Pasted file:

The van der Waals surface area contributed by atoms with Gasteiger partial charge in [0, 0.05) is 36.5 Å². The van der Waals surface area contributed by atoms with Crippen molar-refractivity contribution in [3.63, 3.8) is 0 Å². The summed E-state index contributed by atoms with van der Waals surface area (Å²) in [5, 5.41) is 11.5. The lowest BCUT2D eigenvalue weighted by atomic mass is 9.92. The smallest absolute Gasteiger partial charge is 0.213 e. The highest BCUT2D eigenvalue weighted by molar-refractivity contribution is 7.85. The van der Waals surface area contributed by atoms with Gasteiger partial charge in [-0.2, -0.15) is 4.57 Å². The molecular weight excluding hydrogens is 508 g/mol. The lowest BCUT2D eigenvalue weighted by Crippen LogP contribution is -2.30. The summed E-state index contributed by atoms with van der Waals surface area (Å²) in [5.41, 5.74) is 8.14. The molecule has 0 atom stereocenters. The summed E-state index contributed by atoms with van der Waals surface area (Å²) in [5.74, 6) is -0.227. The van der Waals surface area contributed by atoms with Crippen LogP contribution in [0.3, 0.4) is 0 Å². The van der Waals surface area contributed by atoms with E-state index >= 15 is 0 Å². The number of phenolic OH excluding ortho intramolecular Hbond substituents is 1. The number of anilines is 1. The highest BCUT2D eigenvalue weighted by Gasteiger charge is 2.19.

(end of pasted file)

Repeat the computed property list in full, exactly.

The van der Waals surface area contributed by atoms with Gasteiger partial charge in [0, 0.05) is 36.5 Å². The van der Waals surface area contributed by atoms with Crippen molar-refractivity contribution in [3.63, 3.8) is 0 Å². The summed E-state index contributed by atoms with van der Waals surface area (Å²) in [5, 5.41) is 11.5. The lowest BCUT2D eigenvalue weighted by atomic mass is 9.92. The smallest absolute Gasteiger partial charge is 0.213 e. The highest BCUT2D eigenvalue weighted by molar-refractivity contribution is 7.85. The van der Waals surface area contributed by atoms with Gasteiger partial charge in [-0.2, -0.15) is 4.57 Å². The molecular weight excluding hydrogens is 508 g/mol. The lowest BCUT2D eigenvalue weighted by Crippen LogP contribution is -2.30. The summed E-state index contributed by atoms with van der Waals surface area (Å²) in [5.41, 5.74) is 8.14. The molecule has 0 atom stereocenters. The summed E-state index contributed by atoms with van der Waals surface area (Å²) in [5.74, 6) is -0.227. The van der Waals surface area contributed by atoms with Crippen LogP contribution in [0.3, 0.4) is 0 Å². The van der Waals surface area contributed by atoms with E-state index >= 15 is 0 Å². The number of phenolic OH excluding ortho intramolecular Hbond substituents is 1. The number of anilines is 1. The highest BCUT2D eigenvalue weighted by Gasteiger charge is 2.19.